The battle to save lives amid scarce resources
Karnataka community health experts and microbiologists suggest second wave was not unexpected, but quantum was not properly assessed in state
The magnitude of the second wave of the novel coronavirus disease (COVID-19) in Karnataka was not expected, estimated or assessed by anyone in the state, even though all signs were pointing to it, experts from the health.
The number of COVID-19 positive cases as well as deaths in the state and its largest urban area, Bengaluru Urban, peaked from January to April 2021.
On January 1, Karnataka reported 877 new cases of COVID-19, including 464 in Bengaluru Urban and six related deaths. On February 1, four people died from COVID-19, while 522 new cases were reported.
On March 1, 58,206 RT-PCR tests were performed and 349 new cases of COVID-19 were reported in Karnataka, including 210 in Bengaluru Urban. As of April 1, there were 4,225 new cases (the highest peak so far), including 2,928 new cases from Bengaluru Urban. The statewide daily test positivity rate rose to 3.89%.
As of April 15, 11,265 new cases were reported in Karnataka and Bangalore recorded 8,155 new infections. On April 30, the new positive numbers rose to 48,296 and there were 217 deaths statewide.
A Bengaluru-based community health expert working with the state government said:
We were happy that COVID-19 was apparently gone. There were political rallies, weddings and religious events from January to March and we are feeling the repercussions now. It is a natural tip. It is not unexpected. Any virus will take three to four years to mutate and disappear. There could also be a third and a fourth wave.
The expert added that such an exponential surge had probably not been estimated: “The proportion and the quantum were not guessed. General beds are always available in hospitals. But the demand for intensive care units, oxygen beds and ventilators is on the rise. ”
The wave has left physicians in an ethical dilemma due to the acute scarcity of resources. Vivek Gundappa, Assistant Medical Superintendent and Assistant Professor of Respirology, Rajarajeswari Medical College and Hospital, Bengaluru said:
I had only seen these real ethical dramas in the movies. It’s so overwhelming when a group of 15-20 patients – all with 30-40% oxygen saturations – together come to us, requiring the assistance of a ventilator. Who should we give a fan? Will it be on a first come, first served basis? When I did this the first time, I had to deny a ventilator to a 30 year old man versus a 73 year old man. The elderly person died within hours. I sulked then. I should have given the 30-year-old a chance. But why choose? Who should I choose? Everyone has the same right to live. Tears still flow from my eyes; I will always feel guilty that I couldn’t save any of them.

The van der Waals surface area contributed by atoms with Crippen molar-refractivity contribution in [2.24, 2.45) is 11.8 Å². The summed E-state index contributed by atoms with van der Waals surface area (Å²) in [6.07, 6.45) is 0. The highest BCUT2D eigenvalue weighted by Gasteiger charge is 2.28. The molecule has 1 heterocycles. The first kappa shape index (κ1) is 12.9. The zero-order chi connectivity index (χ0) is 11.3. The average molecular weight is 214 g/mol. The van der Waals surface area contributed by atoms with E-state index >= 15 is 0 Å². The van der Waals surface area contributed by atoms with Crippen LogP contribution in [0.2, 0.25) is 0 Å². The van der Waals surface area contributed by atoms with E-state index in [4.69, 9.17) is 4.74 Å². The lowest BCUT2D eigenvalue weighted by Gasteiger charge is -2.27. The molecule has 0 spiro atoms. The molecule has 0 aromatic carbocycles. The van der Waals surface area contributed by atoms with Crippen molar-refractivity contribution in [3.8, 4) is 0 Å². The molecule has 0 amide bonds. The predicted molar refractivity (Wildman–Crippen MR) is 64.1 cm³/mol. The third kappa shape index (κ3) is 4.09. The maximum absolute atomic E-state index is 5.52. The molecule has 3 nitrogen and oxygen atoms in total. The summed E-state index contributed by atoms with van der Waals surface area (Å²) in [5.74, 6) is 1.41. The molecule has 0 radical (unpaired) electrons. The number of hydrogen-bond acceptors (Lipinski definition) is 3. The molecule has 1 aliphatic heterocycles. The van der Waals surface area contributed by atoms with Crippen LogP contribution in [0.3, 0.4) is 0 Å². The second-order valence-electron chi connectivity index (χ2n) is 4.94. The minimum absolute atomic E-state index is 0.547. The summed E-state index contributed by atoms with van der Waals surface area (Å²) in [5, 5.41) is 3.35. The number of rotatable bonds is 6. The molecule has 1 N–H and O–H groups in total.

Microbiologists and community health experts suggest that vaccination and herd immunity are the only way to fight the pandemic.
“A lot of people are infected, so we should develop herd immunity. The second tool would be the massive vaccination campaign. Once 70-80% of the population is vaccinated, it will reduce cases, ”said Asima Banu, professor of microbiology at Bangalore Medical College and nodal manager of the Covid Center at Victoria Hospital.
As of April 7, some 5,016,695 people have been vaccinated in Karnataka. 3,537,949 others were vaccinated from April 10 to 30. Up to May 3, some 3,824,765 people aged 45 to 60 have been vaccinated and 3,574,682 people over the age of 60 have been bitten.
However, there is currently a severe shortage of vaccines in the state. Authorities say many vaccination centers are temporarily closed due to unavailability of vaccines.
“My in-laws took their first dose of Covaxin on March 27 at Blossom Hospital. After 28 days, on April 23, they were to take the second dose. We tried to call the hospitals. But the numbers were constantly busy or we were told that the stock was not available ”, Venkatagiri GR whose stepmother Shantha MN is 68 years old and her stepfather Krishna Rao AS is 72 years old.
He added that the family tried to go to the primary health centers but they were already full because the slots were reserved. The centers were also unsure whether Covaxin was available or not.
“I even tried to contact Bharat Biotech International Limited to understand where they gave the vaccines, but they said they gave them to governments,” Venkatagiri said.
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